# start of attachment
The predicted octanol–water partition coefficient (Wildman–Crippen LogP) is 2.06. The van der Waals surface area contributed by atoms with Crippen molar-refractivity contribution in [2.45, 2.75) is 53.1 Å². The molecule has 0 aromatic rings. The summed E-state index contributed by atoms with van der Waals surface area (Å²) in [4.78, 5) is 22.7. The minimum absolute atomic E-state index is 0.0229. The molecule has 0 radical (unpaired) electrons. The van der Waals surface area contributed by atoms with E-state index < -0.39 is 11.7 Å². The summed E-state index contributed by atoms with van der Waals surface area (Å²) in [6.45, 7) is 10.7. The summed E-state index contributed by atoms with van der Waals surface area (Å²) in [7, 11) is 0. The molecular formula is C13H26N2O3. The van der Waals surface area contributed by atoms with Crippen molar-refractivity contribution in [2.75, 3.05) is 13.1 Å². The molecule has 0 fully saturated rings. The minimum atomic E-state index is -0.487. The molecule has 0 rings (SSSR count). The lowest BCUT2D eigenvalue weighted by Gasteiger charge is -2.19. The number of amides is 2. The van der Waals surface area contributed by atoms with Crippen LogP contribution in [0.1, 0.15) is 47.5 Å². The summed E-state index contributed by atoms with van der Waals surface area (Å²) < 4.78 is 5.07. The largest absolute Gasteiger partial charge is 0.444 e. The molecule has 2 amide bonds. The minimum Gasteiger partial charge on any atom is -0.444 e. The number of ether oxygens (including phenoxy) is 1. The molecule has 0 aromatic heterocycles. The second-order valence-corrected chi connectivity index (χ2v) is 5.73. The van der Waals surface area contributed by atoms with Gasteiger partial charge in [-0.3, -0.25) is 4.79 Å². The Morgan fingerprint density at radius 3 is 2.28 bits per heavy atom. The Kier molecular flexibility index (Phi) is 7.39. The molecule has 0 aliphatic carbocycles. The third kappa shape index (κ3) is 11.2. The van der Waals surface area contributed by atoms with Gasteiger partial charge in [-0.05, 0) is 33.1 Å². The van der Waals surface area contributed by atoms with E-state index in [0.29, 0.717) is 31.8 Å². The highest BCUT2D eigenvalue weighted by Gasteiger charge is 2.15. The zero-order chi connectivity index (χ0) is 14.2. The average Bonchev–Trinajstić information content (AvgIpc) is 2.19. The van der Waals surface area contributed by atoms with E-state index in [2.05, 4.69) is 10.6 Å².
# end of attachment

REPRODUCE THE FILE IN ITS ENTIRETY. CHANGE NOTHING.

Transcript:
The predicted octanol–water partition coefficient (Wildman–Crippen LogP) is 2.06. The van der Waals surface area contributed by atoms with Crippen molar-refractivity contribution in [2.45, 2.75) is 53.1 Å². The molecule has 0 aromatic rings. The summed E-state index contributed by atoms with van der Waals surface area (Å²) in [4.78, 5) is 22.7. The minimum absolute atomic E-state index is 0.0229. The molecule has 0 radical (unpaired) electrons. The van der Waals surface area contributed by atoms with E-state index < -0.39 is 11.7 Å². The summed E-state index contributed by atoms with van der Waals surface area (Å²) in [6.45, 7) is 10.7. The summed E-state index contributed by atoms with van der Waals surface area (Å²) in [7, 11) is 0. The molecular formula is C13H26N2O3. The van der Waals surface area contributed by atoms with Crippen molar-refractivity contribution in [2.75, 3.05) is 13.1 Å². The molecule has 0 fully saturated rings. The minimum atomic E-state index is -0.487. The molecule has 0 rings (SSSR count). The lowest BCUT2D eigenvalue weighted by Gasteiger charge is -2.19. The number of amides is 2. The van der Waals surface area contributed by atoms with Crippen LogP contribution in [0.1, 0.15) is 47.5 Å². The summed E-state index contributed by atoms with van der Waals surface area (Å²) < 4.78 is 5.07. The largest absolute Gasteiger partial charge is 0.444 e. The molecule has 2 amide bonds. The minimum Gasteiger partial charge on any atom is -0.444 e. The number of ether oxygens (including phenoxy) is 1. The molecule has 0 aromatic heterocycles. The second-order valence-corrected chi connectivity index (χ2v) is 5.73. The van der Waals surface area contributed by atoms with Gasteiger partial charge in [-0.3, -0.25) is 4.79 Å². The Morgan fingerprint density at radius 3 is 2.28 bits per heavy atom. The Kier molecular flexibility index (Phi) is 7.39. The molecule has 0 aliphatic carbocycles. The third kappa shape index (κ3) is 11.2. The van der Waals surface area contributed by atoms with Gasteiger partial charge in [-0.05, 0) is 33.1 Å². The van der Waals surface area contributed by atoms with E-state index in [0.29, 0.717) is 31.8 Å². The highest BCUT2D eigenvalue weighted by Gasteiger charge is 2.15. The zero-order chi connectivity index (χ0) is 14.2. The average Bonchev–Trinajstić information content (AvgIpc) is 2.19. The van der Waals surface area contributed by atoms with E-state index in [2.05, 4.69) is 10.6 Å².